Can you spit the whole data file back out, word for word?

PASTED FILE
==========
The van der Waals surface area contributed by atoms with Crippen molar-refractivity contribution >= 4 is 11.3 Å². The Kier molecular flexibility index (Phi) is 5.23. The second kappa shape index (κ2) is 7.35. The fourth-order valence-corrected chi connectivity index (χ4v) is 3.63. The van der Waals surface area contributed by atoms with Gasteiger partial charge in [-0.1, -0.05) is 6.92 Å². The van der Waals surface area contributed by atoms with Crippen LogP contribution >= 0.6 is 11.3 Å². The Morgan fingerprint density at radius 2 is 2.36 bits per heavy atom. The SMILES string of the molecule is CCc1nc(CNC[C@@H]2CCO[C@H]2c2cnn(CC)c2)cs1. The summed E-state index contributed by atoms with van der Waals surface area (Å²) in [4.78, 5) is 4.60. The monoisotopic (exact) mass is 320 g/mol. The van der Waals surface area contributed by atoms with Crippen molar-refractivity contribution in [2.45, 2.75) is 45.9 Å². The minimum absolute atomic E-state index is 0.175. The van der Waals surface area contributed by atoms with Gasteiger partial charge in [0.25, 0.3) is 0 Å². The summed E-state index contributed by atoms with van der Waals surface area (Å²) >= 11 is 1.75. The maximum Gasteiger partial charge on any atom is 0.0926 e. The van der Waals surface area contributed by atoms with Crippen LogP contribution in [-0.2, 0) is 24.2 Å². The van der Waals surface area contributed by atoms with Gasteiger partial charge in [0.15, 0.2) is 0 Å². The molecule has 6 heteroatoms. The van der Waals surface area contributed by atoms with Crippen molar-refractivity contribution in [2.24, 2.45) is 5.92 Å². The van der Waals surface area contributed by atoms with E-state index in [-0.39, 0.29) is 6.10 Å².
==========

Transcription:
The van der Waals surface area contributed by atoms with Crippen molar-refractivity contribution >= 4 is 11.3 Å². The Kier molecular flexibility index (Phi) is 5.23. The second kappa shape index (κ2) is 7.35. The fourth-order valence-corrected chi connectivity index (χ4v) is 3.63. The van der Waals surface area contributed by atoms with Gasteiger partial charge in [-0.1, -0.05) is 6.92 Å². The van der Waals surface area contributed by atoms with Crippen LogP contribution >= 0.6 is 11.3 Å². The Morgan fingerprint density at radius 2 is 2.36 bits per heavy atom. The SMILES string of the molecule is CCc1nc(CNC[C@@H]2CCO[C@H]2c2cnn(CC)c2)cs1. The summed E-state index contributed by atoms with van der Waals surface area (Å²) in [4.78, 5) is 4.60. The monoisotopic (exact) mass is 320 g/mol. The van der Waals surface area contributed by atoms with Crippen molar-refractivity contribution in [2.45, 2.75) is 45.9 Å². The minimum absolute atomic E-state index is 0.175. The van der Waals surface area contributed by atoms with Gasteiger partial charge in [0.25, 0.3) is 0 Å². The summed E-state index contributed by atoms with van der Waals surface area (Å²) >= 11 is 1.75. The maximum Gasteiger partial charge on any atom is 0.0926 e. The van der Waals surface area contributed by atoms with Crippen LogP contribution in [-0.2, 0) is 24.2 Å². The van der Waals surface area contributed by atoms with Gasteiger partial charge in [0.15, 0.2) is 0 Å². The molecule has 6 heteroatoms. The van der Waals surface area contributed by atoms with Crippen molar-refractivity contribution in [2.24, 2.45) is 5.92 Å². The van der Waals surface area contributed by atoms with E-state index in [-0.39, 0.29) is 6.10 Å².